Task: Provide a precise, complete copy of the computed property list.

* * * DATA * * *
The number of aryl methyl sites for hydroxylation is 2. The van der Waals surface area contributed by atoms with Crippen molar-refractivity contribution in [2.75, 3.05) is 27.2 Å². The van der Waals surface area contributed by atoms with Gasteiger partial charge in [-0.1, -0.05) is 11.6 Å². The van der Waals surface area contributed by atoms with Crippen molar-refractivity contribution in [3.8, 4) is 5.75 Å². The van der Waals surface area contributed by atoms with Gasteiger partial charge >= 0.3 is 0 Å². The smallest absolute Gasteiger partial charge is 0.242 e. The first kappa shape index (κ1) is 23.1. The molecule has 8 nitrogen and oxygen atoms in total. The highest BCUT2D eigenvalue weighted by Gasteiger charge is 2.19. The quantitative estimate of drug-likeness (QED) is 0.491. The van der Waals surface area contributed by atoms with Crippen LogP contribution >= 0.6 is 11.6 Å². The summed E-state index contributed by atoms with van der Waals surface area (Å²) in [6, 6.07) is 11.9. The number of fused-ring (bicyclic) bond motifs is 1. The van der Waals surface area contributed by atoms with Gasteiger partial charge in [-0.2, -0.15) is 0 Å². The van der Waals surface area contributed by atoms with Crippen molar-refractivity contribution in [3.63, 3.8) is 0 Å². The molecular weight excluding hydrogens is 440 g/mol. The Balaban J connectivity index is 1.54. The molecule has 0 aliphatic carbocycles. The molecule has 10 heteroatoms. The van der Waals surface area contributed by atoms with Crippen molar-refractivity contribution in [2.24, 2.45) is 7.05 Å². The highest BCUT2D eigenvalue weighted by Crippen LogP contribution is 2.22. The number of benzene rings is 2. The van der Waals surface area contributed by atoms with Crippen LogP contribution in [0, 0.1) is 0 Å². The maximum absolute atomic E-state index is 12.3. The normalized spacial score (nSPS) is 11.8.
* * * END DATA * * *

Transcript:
The number of aryl methyl sites for hydroxylation is 2. The van der Waals surface area contributed by atoms with Crippen molar-refractivity contribution in [2.75, 3.05) is 27.2 Å². The van der Waals surface area contributed by atoms with Gasteiger partial charge in [-0.1, -0.05) is 11.6 Å². The van der Waals surface area contributed by atoms with Crippen molar-refractivity contribution in [3.8, 4) is 5.75 Å². The van der Waals surface area contributed by atoms with Gasteiger partial charge >= 0.3 is 0 Å². The smallest absolute Gasteiger partial charge is 0.242 e. The first kappa shape index (κ1) is 23.1. The molecule has 8 nitrogen and oxygen atoms in total. The highest BCUT2D eigenvalue weighted by Gasteiger charge is 2.19. The quantitative estimate of drug-likeness (QED) is 0.491. The van der Waals surface area contributed by atoms with Crippen LogP contribution >= 0.6 is 11.6 Å². The summed E-state index contributed by atoms with van der Waals surface area (Å²) in [6, 6.07) is 11.9. The number of fused-ring (bicyclic) bond motifs is 1. The van der Waals surface area contributed by atoms with Gasteiger partial charge in [-0.2, -0.15) is 0 Å². The van der Waals surface area contributed by atoms with Crippen molar-refractivity contribution in [3.63, 3.8) is 0 Å². The molecular weight excluding hydrogens is 440 g/mol. The Balaban J connectivity index is 1.54. The molecule has 0 aliphatic carbocycles. The molecule has 10 heteroatoms. The van der Waals surface area contributed by atoms with Crippen molar-refractivity contribution in [2.24, 2.45) is 7.05 Å². The highest BCUT2D eigenvalue weighted by Crippen LogP contribution is 2.22. The number of benzene rings is 2. The van der Waals surface area contributed by atoms with Crippen LogP contribution in [0, 0.1) is 0 Å². The maximum absolute atomic E-state index is 12.3. The normalized spacial score (nSPS) is 11.8.